Weather Overview for Zanzibar
Zanzibar is part of Tanzania
in Eastern Africa.
It is an archipelago in the Indian Ocean, just off the east coast of Tanzania
and receives a tropical climate with four distinct seasons: two dry seasons,
one short, one long, and two wet seasons, one short, one long.
From June till September is the long dry
season with all four months seeing low levels of rainfall and average temperatures around 25°C. Night time temperatures are not much
below day time temperatures and the heat can seem inescapable, though it is
unlikely that you would find accommodation without air-conditioning. Year round
Zanzibar sees about
seven to eight hours of sunshine a day. During this period blue skies are
likely to be uninterrupted. Zanzibar
is less crowded at this time of year than in the short dry season in January
From October till December Zanzibar
is a period smattered with short rains called ‘mwaka’. Temperatures rise, often
getting into the 30s, and it generally very humid. The islands still see
tourists at this time of year as while the weather is predictably unpredictable
from moment to moment, periods of sunshine are guaranteed. However, the Muslim
fasting festival of Ramadan falls around December and January, with the date changing each year, and many
local restaurants and shops close during the day. Accommodation choice is also
reduced, though resorts open as usual.
January and February comprise Zanzibar’s
short dry season and this is the most popular time to visit the islands. The
heat soars with average highs at 29°C and while there is very little chance of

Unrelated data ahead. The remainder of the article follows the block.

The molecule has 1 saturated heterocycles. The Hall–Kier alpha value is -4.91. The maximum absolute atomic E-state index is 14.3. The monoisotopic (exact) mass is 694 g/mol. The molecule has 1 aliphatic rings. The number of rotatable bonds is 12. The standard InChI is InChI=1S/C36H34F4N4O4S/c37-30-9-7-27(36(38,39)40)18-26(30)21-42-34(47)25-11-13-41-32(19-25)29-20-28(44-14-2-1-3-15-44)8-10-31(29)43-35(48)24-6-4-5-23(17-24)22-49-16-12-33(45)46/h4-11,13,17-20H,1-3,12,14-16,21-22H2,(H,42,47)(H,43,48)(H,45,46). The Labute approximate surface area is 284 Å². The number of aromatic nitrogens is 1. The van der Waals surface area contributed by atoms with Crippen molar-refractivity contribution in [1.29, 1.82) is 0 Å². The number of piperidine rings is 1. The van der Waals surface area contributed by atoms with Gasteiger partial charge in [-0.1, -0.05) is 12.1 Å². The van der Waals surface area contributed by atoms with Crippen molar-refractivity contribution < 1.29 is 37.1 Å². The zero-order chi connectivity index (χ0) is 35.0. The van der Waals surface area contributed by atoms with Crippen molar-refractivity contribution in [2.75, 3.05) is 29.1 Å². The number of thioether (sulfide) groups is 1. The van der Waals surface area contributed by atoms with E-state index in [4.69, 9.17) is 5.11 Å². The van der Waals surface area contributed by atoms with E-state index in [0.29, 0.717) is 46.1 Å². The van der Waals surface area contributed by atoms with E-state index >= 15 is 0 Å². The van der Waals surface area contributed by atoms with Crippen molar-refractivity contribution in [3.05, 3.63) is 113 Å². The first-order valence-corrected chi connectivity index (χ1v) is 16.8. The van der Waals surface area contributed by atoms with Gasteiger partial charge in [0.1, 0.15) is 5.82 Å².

rain, humidity remains high. It can get up to 39°C but this happens very rarely.
March till May receive the prolonged and heavy monsoon rains. Zanzibar
is best avoided by tourists during this period as the rain can last for days. Between
rainy periods the sun is bound to come out, days still seeing an average of six
hours of sunshine, but most of any holiday during this time will be spent
sheltering from the rain. This, of course, means that accommodation prices fall
drastically, but the trade off is probably not worth it.
Zanzibar owes its climate to its proximity to the equator
and situation in the Indian Ocean.
It is much cooler than Tanzania’s
mainland as it is surrounded by the sea, off which cooling winds blow. The
short rains are blown in from the north on the Kasikazi winds, and the intense
heat and Indian Ocean
combine to cause the monsoon rains. Zanzibar
and the rest of Africa
have begun to see more and more unprecedented weather. Dry season downpours and
damaging, wet season droughts are thought to be caused by climate change. As
such, no climate guide can predict with ultimate accuracy.